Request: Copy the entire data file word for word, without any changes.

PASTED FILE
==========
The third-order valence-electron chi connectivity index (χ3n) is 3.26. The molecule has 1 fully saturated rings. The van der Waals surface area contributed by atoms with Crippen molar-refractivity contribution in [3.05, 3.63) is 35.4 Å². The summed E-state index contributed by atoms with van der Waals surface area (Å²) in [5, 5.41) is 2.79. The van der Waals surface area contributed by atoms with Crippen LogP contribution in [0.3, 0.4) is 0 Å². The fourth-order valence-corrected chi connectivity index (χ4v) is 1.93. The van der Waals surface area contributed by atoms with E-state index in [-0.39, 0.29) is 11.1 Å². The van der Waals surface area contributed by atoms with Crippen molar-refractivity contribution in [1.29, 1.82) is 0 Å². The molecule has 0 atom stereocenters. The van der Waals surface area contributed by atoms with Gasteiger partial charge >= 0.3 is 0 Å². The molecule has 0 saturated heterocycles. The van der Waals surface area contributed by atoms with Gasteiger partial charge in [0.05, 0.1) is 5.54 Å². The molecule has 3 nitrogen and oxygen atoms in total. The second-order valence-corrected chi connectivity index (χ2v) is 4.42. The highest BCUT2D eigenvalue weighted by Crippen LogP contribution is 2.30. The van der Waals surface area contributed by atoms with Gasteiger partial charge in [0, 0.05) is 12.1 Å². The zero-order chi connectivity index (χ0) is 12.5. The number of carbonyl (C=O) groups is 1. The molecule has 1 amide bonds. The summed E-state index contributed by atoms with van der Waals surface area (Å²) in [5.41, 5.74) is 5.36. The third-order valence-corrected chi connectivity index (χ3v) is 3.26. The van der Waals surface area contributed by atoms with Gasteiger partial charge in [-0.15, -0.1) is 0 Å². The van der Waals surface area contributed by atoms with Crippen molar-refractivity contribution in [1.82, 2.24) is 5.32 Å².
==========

The third-order valence-electron chi connectivity index (χ3n) is 3.26. The molecule has 1 fully saturated rings. The van der Waals surface area contributed by atoms with Crippen molar-refractivity contribution in [3.05, 3.63) is 35.4 Å². The summed E-state index contributed by atoms with van der Waals surface area (Å²) in [5, 5.41) is 2.79. The van der Waals surface area contributed by atoms with Crippen LogP contribution in [0.3, 0.4) is 0 Å². The fourth-order valence-corrected chi connectivity index (χ4v) is 1.93. The van der Waals surface area contributed by atoms with E-state index in [-0.39, 0.29) is 11.1 Å². The van der Waals surface area contributed by atoms with Crippen molar-refractivity contribution in [1.29, 1.82) is 0 Å². The molecule has 0 atom stereocenters. The van der Waals surface area contributed by atoms with Gasteiger partial charge >= 0.3 is 0 Å². The molecule has 0 saturated heterocycles. The van der Waals surface area contributed by atoms with Gasteiger partial charge in [0.05, 0.1) is 5.54 Å². The molecule has 3 nitrogen and oxygen atoms in total. The second-order valence-corrected chi connectivity index (χ2v) is 4.42. The highest BCUT2D eigenvalue weighted by Crippen LogP contribution is 2.30. The van der Waals surface area contributed by atoms with Gasteiger partial charge in [0, 0.05) is 12.1 Å². The zero-order chi connectivity index (χ0) is 12.5. The number of carbonyl (C=O) groups is 1. The molecule has 1 amide bonds. The summed E-state index contributed by atoms with van der Waals surface area (Å²) in [5.41, 5.74) is 5.36. The third-order valence-corrected chi connectivity index (χ3v) is 3.26. The van der Waals surface area contributed by atoms with Gasteiger partial charge in [-0.15, -0.1) is 0 Å². The van der Waals surface area contributed by atoms with Crippen molar-refractivity contribution in [1.82, 2.24) is 5.32 Å².